So, you’ve been going to the farmers’ market for years. You keep hearing about CSAs. You keep seeing people showing up with their shopping bags and having them filled while no money changes hands. You always buy the same items at the market and wish you were just a little more adventurous. Or, you often don’t have time to make it to the market every week and wish you had an easier way to get fresh, local produce into your fridge and weekly meal plans.
It’s time you looked into a way to participate in your local farmer’s harvests on a regular basis, and this post will help you learn how to do just that.
WHAT IS A CSA?
CSA is an acronym that stands for Community Supported Agriculture. In general, a CSA is a collective of households who buy into the harvest of a farm for a specified period of time. Usually, share members pay in advance for their share and this helps the farmer manage expenses and cash flow. Often, members are asked to assume some of the risks of the season. There are no guarantees with most CSA’s.
To make sure you understand what those risks are, you should make a point of visiting the farm you choose to join. Often, farms will have open houses at the beginning of the season, but they will also schedule a time for you to take a personal tour of the farm. CSAs offer the opportunity for a personal connection between the farmer and the member. Take advantage of this.
EVERY FARM HAS ITS OWN MODEL
Here at Stony Ridge Farm, we simply call our program a Farm Share. This year, the average commitment for members is 10 weeks, and we offer share opportunities 40 weeks of the year. Since the CSA business model took off in the United States in the 1970s farms have continued to customize their models.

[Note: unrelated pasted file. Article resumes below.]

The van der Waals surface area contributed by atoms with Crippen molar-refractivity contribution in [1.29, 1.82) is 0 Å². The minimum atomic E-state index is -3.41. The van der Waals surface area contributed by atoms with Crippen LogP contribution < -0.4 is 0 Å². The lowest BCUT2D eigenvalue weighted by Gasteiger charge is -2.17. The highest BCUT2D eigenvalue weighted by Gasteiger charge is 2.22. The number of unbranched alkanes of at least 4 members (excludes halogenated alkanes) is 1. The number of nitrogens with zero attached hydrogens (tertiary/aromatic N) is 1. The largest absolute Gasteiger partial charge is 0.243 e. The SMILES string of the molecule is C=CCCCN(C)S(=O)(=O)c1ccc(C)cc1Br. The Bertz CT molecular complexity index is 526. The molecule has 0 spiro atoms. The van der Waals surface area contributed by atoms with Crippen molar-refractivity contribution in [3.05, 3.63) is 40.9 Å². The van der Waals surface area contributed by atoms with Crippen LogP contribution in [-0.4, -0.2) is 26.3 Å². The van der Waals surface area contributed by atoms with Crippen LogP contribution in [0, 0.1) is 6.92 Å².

Some farms ask members to volunteer for workdays in addition to their membership fee. Some farms have add-on products that allow members to expand their weekly allotment to meet the needs of their family. Some, like ours, offer home delivery of shares.
HOW CAN I FIND A CSA PROGRAM THAT IS RIGHT FOR ME?
With the advent of the internet, joining a farm share program is much easier because there are
Here are 5 resources to help you with your search:
1. The CSA Day Directory: this interactive map organized by Small Farm Central will help you identify farms in your area participating in CSA Day.
2. Local Harvest: an online database of farms in the United States offering CSAs.
3. Eat Well Guide: a curated directory of over 25,000 hand-picked restaurants, farms and markets that source local, sustainable food.
4. Local publications, magazines, and newspapers will usually have articles dedicated to the local food scene beginning in February and extending through the growing season.
5. Your local farmers' markets: visit your local markets to meet farmers and learn which ones offer a farm share program. Local Harvest also has an interactive directory of local markets.
So, go ahead and commit to a CSA for the season. That commitment isn’t only to the farm, but to your health and the health of your family, to the local economy, and to the vibrancy of your community!
When you join one, leave a comment below.